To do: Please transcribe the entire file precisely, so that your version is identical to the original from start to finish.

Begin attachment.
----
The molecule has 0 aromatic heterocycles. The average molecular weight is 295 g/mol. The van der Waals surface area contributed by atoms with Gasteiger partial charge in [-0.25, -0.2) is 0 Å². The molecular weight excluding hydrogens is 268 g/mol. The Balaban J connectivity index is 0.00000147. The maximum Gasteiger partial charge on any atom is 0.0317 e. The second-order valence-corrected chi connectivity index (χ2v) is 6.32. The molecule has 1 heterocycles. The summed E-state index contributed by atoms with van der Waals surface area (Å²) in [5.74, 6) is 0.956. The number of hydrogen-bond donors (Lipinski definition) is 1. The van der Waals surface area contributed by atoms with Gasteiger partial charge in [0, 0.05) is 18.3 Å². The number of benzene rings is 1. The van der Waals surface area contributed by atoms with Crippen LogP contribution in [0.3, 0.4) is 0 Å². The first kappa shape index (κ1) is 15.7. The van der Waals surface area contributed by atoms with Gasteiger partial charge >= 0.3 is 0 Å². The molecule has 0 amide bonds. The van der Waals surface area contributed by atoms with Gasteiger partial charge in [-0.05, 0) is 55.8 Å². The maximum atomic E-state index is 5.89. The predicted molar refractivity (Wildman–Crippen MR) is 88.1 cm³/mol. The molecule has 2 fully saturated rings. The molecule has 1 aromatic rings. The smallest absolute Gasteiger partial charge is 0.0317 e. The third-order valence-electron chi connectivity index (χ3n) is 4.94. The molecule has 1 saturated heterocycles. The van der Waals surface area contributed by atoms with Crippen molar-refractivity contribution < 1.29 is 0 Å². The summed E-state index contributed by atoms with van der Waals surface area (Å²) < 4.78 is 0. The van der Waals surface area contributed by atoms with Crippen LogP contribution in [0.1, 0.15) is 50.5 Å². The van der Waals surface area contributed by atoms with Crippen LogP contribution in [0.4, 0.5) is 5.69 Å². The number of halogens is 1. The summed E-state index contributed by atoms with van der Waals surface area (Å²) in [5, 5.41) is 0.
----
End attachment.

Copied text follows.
The molecule has 0 aromatic heterocycles. The average molecular weight is 295 g/mol. The van der Waals surface area contributed by atoms with Gasteiger partial charge in [-0.25, -0.2) is 0 Å². The molecular weight excluding hydrogens is 268 g/mol. The Balaban J connectivity index is 0.00000147. The maximum Gasteiger partial charge on any atom is 0.0317 e. The second-order valence-corrected chi connectivity index (χ2v) is 6.32. The molecule has 1 heterocycles. The summed E-state index contributed by atoms with van der Waals surface area (Å²) in [5.74, 6) is 0.956. The number of hydrogen-bond donors (Lipinski definition) is 1. The van der Waals surface area contributed by atoms with Gasteiger partial charge in [0, 0.05) is 18.3 Å². The number of benzene rings is 1. The van der Waals surface area contributed by atoms with Crippen LogP contribution in [0.3, 0.4) is 0 Å². The first kappa shape index (κ1) is 15.7. The van der Waals surface area contributed by atoms with Gasteiger partial charge >= 0.3 is 0 Å². The molecule has 0 amide bonds. The van der Waals surface area contributed by atoms with Gasteiger partial charge in [-0.05, 0) is 55.8 Å². The maximum atomic E-state index is 5.89. The predicted molar refractivity (Wildman–Crippen MR) is 88.1 cm³/mol. The molecule has 2 fully saturated rings. The molecule has 1 aromatic rings. The smallest absolute Gasteiger partial charge is 0.0317 e. The third-order valence-electron chi connectivity index (χ3n) is 4.94. The molecule has 1 saturated heterocycles. The van der Waals surface area contributed by atoms with Crippen molar-refractivity contribution < 1.29 is 0 Å². The summed E-state index contributed by atoms with van der Waals surface area (Å²) < 4.78 is 0. The van der Waals surface area contributed by atoms with Crippen LogP contribution in [0.1, 0.15) is 50.5 Å². The van der Waals surface area contributed by atoms with Crippen LogP contribution in [0.4, 0.5) is 5.69 Å². The number of halogens is 1. The summed E-state index contributed by atoms with van der Waals surface area (Å²) in [5, 5.41) is 0.